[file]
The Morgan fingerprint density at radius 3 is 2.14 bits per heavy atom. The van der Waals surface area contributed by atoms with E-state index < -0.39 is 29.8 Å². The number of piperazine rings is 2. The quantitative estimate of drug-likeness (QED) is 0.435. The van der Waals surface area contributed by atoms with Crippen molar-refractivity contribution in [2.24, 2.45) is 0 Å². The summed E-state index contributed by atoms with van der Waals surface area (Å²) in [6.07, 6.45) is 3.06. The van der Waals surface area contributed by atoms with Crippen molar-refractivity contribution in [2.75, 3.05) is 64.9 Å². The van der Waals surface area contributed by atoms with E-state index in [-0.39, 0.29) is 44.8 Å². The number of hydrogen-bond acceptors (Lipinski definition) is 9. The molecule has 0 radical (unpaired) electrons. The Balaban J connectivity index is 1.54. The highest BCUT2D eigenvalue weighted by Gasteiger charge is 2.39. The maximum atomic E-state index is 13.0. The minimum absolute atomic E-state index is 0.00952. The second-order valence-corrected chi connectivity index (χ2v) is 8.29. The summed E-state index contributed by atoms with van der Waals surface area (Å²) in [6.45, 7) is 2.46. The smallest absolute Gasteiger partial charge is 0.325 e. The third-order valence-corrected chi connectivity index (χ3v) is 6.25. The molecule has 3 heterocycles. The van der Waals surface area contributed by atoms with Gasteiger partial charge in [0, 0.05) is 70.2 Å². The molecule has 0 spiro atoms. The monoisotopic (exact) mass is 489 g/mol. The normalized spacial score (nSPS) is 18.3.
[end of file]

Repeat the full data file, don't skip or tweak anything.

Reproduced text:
The Morgan fingerprint density at radius 3 is 2.14 bits per heavy atom. The van der Waals surface area contributed by atoms with E-state index < -0.39 is 29.8 Å². The number of piperazine rings is 2. The quantitative estimate of drug-likeness (QED) is 0.435. The van der Waals surface area contributed by atoms with Crippen molar-refractivity contribution in [2.24, 2.45) is 0 Å². The summed E-state index contributed by atoms with van der Waals surface area (Å²) in [6.07, 6.45) is 3.06. The van der Waals surface area contributed by atoms with Crippen molar-refractivity contribution in [2.75, 3.05) is 64.9 Å². The van der Waals surface area contributed by atoms with E-state index in [-0.39, 0.29) is 44.8 Å². The number of hydrogen-bond acceptors (Lipinski definition) is 9. The molecule has 0 radical (unpaired) electrons. The Balaban J connectivity index is 1.54. The highest BCUT2D eigenvalue weighted by Gasteiger charge is 2.39. The maximum atomic E-state index is 13.0. The minimum absolute atomic E-state index is 0.00952. The second-order valence-corrected chi connectivity index (χ2v) is 8.29. The summed E-state index contributed by atoms with van der Waals surface area (Å²) in [6.45, 7) is 2.46. The smallest absolute Gasteiger partial charge is 0.325 e. The third-order valence-corrected chi connectivity index (χ3v) is 6.25. The molecule has 3 heterocycles. The van der Waals surface area contributed by atoms with Gasteiger partial charge in [0, 0.05) is 70.2 Å². The molecule has 0 spiro atoms. The monoisotopic (exact) mass is 489 g/mol. The normalized spacial score (nSPS) is 18.3.